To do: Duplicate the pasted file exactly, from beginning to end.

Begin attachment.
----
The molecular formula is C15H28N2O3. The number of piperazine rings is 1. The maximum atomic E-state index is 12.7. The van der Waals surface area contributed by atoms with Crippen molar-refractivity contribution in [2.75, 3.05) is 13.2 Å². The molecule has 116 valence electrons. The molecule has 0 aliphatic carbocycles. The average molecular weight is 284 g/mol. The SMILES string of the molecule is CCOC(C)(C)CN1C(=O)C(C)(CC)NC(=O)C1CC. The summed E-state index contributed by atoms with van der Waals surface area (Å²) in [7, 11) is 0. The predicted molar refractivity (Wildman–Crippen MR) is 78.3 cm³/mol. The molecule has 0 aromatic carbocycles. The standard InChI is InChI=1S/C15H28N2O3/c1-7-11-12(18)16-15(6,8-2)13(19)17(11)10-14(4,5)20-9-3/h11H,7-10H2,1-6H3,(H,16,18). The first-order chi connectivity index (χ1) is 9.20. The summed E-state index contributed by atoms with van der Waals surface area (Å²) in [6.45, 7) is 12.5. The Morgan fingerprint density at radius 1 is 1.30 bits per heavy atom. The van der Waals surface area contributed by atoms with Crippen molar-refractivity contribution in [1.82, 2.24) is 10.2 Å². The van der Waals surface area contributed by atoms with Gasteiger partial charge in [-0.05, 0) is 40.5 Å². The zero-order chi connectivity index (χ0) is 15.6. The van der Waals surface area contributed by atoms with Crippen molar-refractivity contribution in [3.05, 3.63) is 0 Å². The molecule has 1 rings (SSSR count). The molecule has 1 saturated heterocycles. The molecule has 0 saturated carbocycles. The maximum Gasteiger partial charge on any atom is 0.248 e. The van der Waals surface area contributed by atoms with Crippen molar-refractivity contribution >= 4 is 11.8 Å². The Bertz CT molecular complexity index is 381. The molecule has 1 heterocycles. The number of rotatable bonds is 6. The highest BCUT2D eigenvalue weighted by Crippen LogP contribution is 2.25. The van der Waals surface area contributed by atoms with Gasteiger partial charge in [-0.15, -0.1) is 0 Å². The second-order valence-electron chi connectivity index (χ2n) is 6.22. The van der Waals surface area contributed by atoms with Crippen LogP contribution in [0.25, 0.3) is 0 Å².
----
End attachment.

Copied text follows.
The molecular formula is C15H28N2O3. The number of piperazine rings is 1. The maximum atomic E-state index is 12.7. The van der Waals surface area contributed by atoms with Crippen molar-refractivity contribution in [2.75, 3.05) is 13.2 Å². The molecule has 116 valence electrons. The molecule has 0 aliphatic carbocycles. The average molecular weight is 284 g/mol. The SMILES string of the molecule is CCOC(C)(C)CN1C(=O)C(C)(CC)NC(=O)C1CC. The summed E-state index contributed by atoms with van der Waals surface area (Å²) in [7, 11) is 0. The predicted molar refractivity (Wildman–Crippen MR) is 78.3 cm³/mol. The molecule has 0 aromatic carbocycles. The standard InChI is InChI=1S/C15H28N2O3/c1-7-11-12(18)16-15(6,8-2)13(19)17(11)10-14(4,5)20-9-3/h11H,7-10H2,1-6H3,(H,16,18). The first-order chi connectivity index (χ1) is 9.20. The summed E-state index contributed by atoms with van der Waals surface area (Å²) in [6.45, 7) is 12.5. The Morgan fingerprint density at radius 1 is 1.30 bits per heavy atom. The van der Waals surface area contributed by atoms with Crippen molar-refractivity contribution in [1.82, 2.24) is 10.2 Å². The van der Waals surface area contributed by atoms with Gasteiger partial charge in [-0.05, 0) is 40.5 Å². The zero-order chi connectivity index (χ0) is 15.6. The van der Waals surface area contributed by atoms with Crippen molar-refractivity contribution in [3.05, 3.63) is 0 Å². The molecule has 1 rings (SSSR count). The molecule has 1 saturated heterocycles. The molecule has 0 saturated carbocycles. The maximum Gasteiger partial charge on any atom is 0.248 e. The van der Waals surface area contributed by atoms with Crippen molar-refractivity contribution >= 4 is 11.8 Å². The Bertz CT molecular complexity index is 381. The molecule has 1 heterocycles. The number of rotatable bonds is 6. The highest BCUT2D eigenvalue weighted by Crippen LogP contribution is 2.25. The van der Waals surface area contributed by atoms with Gasteiger partial charge in [-0.15, -0.1) is 0 Å². The second-order valence-electron chi connectivity index (χ2n) is 6.22. The van der Waals surface area contributed by atoms with Crippen LogP contribution in [0.25, 0.3) is 0 Å².